• #7
              Originally posted by gregd View Post
              I strongly agree with this point. Furthermore a centralized location of configuration is important to me.
              In some cases though maybe annotations fit better.
              I see there is a @Controller annotation in spring 2.5.x but I have not gone through it yet. While annotating your services and domain layer is invasive, annotating controllers is ok since they are already framework dependant.
              I tend to agree with this, I'm not a huge fan of having configuration annotations in service and domain layers, primarily because it makes it more difficult for applications to change the behaviour of the service layers they are using.

              That said, I still find annotations useful in those layers - mostly as markers which are used by the application. For example marking certain methods on a service with a "cachable customer data" annotation, or a "invalidates customer cache" annotation. The decision about whether to do any caching, and how it is performed, is up to the application but there is an easy way of adding caching to the service layer.

              Comment


              • #8
                Originally posted by Marten Deinum View Post
                Both have their uses, both have pros and cons and a lot depends on personal preference.

                When using annotations you will reduce the amount of xml, the big drawback here is is that your configuration is scattered around all your classes. No central location for your configuration.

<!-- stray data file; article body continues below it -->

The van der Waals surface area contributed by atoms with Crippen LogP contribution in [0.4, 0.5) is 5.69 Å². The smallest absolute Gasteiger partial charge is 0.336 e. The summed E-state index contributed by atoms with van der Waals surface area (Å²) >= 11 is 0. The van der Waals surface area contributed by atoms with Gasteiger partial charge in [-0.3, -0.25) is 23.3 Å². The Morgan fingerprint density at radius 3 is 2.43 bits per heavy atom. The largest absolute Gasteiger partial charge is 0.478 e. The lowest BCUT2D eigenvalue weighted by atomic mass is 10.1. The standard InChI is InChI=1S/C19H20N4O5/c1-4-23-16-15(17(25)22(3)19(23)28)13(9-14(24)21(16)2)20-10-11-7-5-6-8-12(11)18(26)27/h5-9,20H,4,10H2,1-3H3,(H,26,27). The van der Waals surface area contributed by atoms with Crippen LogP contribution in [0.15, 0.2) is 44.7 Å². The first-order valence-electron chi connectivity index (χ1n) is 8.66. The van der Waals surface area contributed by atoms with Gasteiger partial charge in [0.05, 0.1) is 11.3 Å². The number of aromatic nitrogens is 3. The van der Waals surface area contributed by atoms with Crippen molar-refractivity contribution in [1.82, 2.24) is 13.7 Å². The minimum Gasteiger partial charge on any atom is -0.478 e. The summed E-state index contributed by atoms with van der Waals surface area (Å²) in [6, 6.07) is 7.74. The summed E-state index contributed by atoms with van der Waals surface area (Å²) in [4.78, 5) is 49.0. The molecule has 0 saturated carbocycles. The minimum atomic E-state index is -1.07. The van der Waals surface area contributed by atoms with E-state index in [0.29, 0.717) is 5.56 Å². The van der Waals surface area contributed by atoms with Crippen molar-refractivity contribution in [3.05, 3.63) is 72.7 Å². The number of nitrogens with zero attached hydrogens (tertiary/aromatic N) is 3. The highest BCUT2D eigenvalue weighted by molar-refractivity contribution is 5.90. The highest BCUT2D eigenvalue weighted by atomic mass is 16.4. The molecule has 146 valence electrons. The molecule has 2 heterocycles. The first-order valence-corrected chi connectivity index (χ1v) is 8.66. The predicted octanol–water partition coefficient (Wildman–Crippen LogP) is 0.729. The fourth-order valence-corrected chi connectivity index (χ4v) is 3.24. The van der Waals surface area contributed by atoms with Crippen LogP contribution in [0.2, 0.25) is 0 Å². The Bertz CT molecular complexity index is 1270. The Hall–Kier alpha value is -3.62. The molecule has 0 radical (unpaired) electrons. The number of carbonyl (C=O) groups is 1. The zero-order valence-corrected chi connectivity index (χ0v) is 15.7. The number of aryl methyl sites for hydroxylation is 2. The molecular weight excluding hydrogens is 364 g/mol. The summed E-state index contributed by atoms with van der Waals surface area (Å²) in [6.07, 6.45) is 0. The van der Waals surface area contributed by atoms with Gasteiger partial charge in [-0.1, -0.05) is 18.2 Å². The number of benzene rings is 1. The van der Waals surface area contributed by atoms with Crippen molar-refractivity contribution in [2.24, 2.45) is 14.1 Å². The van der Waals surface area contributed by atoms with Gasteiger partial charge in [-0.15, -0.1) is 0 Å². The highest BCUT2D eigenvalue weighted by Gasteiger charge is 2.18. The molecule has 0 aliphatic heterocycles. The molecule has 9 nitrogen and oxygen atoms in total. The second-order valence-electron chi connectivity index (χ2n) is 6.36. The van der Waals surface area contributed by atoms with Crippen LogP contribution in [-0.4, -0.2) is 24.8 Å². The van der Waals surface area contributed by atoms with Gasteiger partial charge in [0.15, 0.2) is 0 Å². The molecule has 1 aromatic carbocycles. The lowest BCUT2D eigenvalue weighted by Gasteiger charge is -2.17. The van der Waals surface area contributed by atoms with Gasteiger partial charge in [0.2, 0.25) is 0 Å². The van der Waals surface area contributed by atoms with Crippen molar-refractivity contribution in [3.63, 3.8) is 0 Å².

When using xml it can become verbose, but you have 1 location to look for your configuration.
                Totally agree with this, its really useful to be able to reference a single location to get the bigger picture about your application flow and basic 'plumbing'.

                Originally posted by Marten Deinum View Post
                So I tend to end up with a mixture of both. The coarse grained configuration is done in xml and the fine grained is done within the class. So that you have a somewhat reduced configuration and a central place for your main configuration and finer grained inside your classes. For me it works.

                For making your configuration clear also tools like Spring IDE can really help.
                I think viewnames for controllers (e.g. formView, successView and so on) come under configuration as well and for goods reasons, for instance if you need to reuse the logic in a given controller for presenting different views and the fact that you dont want to hardcode the flow of the application in your code.

                Specifying viewnames in spring config was done by convention before the introduction of Annotated controllers in 3.0 because the good old Abstract Controller classes sort of 'advised' us to do so along with some other stuff. However after the advent of Annotated controllers, a lot of the 'guiding principles' (some viewed these as constraints) are gone with the abstract controllers getting deprecated in 3.0.